It was the responsibility of National Association of the Deaf (NAD) who had failed Deaf mainstreaming students or Deaf students from Deaf schools coming from hearing families that so inured to actual human-to-human “compassion” by the ignorance and paradoxically blasé, judgment quality of “leadership, scholarship, and citizenship”—that they no longer readily feel the biased.

Of course, it shows that Deaf school leadership fare better than Deaf mainstreaming leadership because they did not get the same expose and experience and lack the information that they never knew about YLC. Is it their fault? Is it so invisible by the society even in Deaf community?

Deaf mainstreamed students were most and severely deprived from the information age about YLC in the past, and they are also part of the most important among them—as far as future of leadership is concerned—is the philosophy of leadership which lies away from the false dilemmas of “leadership” and is what would it be closely connected to?

It would be a good and healthy discovery one way to empower those students above; YLC might be as well as their way to make new meanings and inquiries.

What is YLC leadership is like in current climate this time in 2019?


Copyright © 2019 Jason Tozier

This text may be freely copied in it entirely only, including this copyright message.

Do I Deserve to Live in Shame?



43 years ago today (December 27th), this boy was born on the Mother Earth, had been battling adversity all his life, his journey began back in the winter of 1974, when he became the first child of his parents’ first marriage. During his first 19 years, he lived in a small town with a population of about 500 in the nowhere of Washington State. This photo was taken for his first birthday cake ever.

For the first 12 years old of his life, major events shattered his life into pieces, and with the fact that He is Deaf, the society would think of a Deaf child that cannot possibly be normal and certainly must be the result of a horrible childhood or the victim of the system, one of the biggest reasons I am writing this post is to show how subtle and destructive the “mistakes” can be visited upon the stigma for generations to come, especially in normal families. Deaf children have suffered the highest proportion of abuses than any other groups.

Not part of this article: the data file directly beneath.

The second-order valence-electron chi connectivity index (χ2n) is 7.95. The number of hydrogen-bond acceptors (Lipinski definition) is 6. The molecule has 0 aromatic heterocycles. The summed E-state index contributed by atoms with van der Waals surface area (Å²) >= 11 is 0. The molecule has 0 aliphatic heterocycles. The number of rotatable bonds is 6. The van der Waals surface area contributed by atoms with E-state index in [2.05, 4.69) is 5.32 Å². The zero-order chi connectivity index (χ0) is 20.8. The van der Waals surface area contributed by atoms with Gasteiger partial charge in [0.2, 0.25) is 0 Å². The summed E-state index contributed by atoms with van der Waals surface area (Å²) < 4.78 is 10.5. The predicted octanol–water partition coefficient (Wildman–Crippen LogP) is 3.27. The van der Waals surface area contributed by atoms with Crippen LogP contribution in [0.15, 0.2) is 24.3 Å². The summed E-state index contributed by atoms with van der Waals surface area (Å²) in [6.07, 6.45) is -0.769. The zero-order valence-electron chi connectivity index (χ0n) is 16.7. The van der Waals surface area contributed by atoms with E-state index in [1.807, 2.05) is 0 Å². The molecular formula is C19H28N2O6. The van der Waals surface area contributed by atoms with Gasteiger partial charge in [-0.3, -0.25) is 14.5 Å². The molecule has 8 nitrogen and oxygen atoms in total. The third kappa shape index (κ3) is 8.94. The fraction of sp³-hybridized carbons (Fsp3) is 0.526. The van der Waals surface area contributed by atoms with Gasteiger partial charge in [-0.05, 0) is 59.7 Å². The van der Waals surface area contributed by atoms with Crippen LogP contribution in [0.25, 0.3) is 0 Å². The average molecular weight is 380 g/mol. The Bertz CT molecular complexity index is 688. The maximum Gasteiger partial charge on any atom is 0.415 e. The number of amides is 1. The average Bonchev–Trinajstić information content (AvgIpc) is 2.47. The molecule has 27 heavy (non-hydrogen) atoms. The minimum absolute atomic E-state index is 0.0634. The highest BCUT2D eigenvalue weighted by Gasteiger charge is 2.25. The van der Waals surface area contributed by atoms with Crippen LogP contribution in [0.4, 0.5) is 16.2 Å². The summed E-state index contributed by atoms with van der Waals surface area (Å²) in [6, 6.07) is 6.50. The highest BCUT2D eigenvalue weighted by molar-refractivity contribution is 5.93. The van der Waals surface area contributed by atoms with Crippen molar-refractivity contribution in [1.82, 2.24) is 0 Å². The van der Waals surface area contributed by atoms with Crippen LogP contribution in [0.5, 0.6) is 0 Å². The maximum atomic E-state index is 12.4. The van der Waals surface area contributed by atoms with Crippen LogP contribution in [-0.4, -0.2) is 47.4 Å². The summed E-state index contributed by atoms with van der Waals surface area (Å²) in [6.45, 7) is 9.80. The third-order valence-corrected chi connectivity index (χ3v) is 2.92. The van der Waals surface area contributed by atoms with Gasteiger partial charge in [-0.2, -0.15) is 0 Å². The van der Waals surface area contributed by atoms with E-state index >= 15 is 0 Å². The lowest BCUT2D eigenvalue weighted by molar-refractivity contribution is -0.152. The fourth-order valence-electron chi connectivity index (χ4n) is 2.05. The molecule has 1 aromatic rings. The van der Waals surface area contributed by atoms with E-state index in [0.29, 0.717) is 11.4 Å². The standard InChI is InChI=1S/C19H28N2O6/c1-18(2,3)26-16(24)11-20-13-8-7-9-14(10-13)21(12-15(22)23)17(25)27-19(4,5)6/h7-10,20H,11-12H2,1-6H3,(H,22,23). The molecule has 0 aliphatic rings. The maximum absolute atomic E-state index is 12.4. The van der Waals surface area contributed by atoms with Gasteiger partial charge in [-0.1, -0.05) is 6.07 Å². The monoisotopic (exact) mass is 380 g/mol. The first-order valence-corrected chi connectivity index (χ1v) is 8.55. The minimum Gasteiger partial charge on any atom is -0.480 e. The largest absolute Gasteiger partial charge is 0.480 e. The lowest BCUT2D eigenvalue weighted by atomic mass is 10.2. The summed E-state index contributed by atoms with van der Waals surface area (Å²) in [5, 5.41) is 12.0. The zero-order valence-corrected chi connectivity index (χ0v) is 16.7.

For example, Dr. Kirk Johnson who was the court-appointed psychologist made this following statement: “Deaf people are simply immature to the society because they do not have the same exposure as hearing people do.” His statement was concurred by the judge. That was almost 22 years ago. The picture you see below was taken in 1986. 12 years old birthday boy.


One day when I was bought to the court, one of the interpreters subtly and quickly told me to tell the judge that I was only 12 years old when it all began to happen. However, during the strict court procedure, I had never had an opportunity to tell the judge my life stories. I was struck for long time. No one wanted to hear my stories about my home situation. It was really a sad situation.

Counseling and interpreting for the Deaf were still in their infancy back then, and I did not understand who and they were. Even though what I did was wrong. Yes, I admit that I did wrong, but am I supposed to be perfect?

In the same year, 1986, at age of 12, I entered into Columbia River Mental Health, a “professional” mental health service that was recognized by the state of Washington, I reported this to a counselor and the counselor had failed to notify the authorities what happened. It was against the law. It should have made all the difference right there. I was helpless since my father was out working and could not understand my scream for help.

Oh, true story, I was actually kidnapped as in abducted by strangers right on my father’s property and held for five hours in 1983 when I was nine years old? No, I am not kidding—let me know if you want to know this story.

When I was a student in middle school as a 13 years old kid, they also failed to report bruises on my face when I walk through the school halls. The teachers and staff at my schools have failed miserably. The sound-oriented teachers and staff were not trained as professionals to understand the abuses what Deaf children had been through dealing with language deprivation and all that.